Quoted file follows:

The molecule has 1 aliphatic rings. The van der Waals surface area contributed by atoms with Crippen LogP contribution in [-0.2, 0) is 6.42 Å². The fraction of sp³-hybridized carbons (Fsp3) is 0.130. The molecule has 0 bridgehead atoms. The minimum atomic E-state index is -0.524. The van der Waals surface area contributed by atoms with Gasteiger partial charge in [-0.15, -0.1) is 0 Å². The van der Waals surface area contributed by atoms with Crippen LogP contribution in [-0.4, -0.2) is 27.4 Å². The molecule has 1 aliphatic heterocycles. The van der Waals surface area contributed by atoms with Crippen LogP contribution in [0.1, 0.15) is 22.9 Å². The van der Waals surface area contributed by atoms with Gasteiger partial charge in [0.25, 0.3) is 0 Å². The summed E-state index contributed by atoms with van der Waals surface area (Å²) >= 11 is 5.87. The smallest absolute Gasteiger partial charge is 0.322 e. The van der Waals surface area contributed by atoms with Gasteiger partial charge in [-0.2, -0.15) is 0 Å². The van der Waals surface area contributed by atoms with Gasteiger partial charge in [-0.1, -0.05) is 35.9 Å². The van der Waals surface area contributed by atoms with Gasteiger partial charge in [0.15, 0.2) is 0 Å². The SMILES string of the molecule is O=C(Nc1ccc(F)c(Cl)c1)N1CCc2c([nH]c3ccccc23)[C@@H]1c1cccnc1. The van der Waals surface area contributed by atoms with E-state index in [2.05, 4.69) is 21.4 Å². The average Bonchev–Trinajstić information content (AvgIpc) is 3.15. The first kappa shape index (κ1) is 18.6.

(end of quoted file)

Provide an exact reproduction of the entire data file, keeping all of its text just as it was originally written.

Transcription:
The molecule has 1 aliphatic rings. The van der Waals surface area contributed by atoms with Crippen LogP contribution in [-0.2, 0) is 6.42 Å². The fraction of sp³-hybridized carbons (Fsp3) is 0.130. The molecule has 0 bridgehead atoms. The minimum atomic E-state index is -0.524. The van der Waals surface area contributed by atoms with Gasteiger partial charge in [-0.15, -0.1) is 0 Å². The van der Waals surface area contributed by atoms with Crippen LogP contribution in [-0.4, -0.2) is 27.4 Å². The molecule has 1 aliphatic heterocycles. The van der Waals surface area contributed by atoms with Crippen LogP contribution in [0.1, 0.15) is 22.9 Å². The van der Waals surface area contributed by atoms with Gasteiger partial charge in [0.25, 0.3) is 0 Å². The summed E-state index contributed by atoms with van der Waals surface area (Å²) >= 11 is 5.87. The smallest absolute Gasteiger partial charge is 0.322 e. The van der Waals surface area contributed by atoms with Gasteiger partial charge in [-0.2, -0.15) is 0 Å². The van der Waals surface area contributed by atoms with Gasteiger partial charge in [-0.1, -0.05) is 35.9 Å². The van der Waals surface area contributed by atoms with Gasteiger partial charge in [0.15, 0.2) is 0 Å². The SMILES string of the molecule is O=C(Nc1ccc(F)c(Cl)c1)N1CCc2c([nH]c3ccccc23)[C@@H]1c1cccnc1. The van der Waals surface area contributed by atoms with E-state index in [2.05, 4.69) is 21.4 Å². The average Bonchev–Trinajstić information content (AvgIpc) is 3.15. The first kappa shape index (κ1) is 18.6.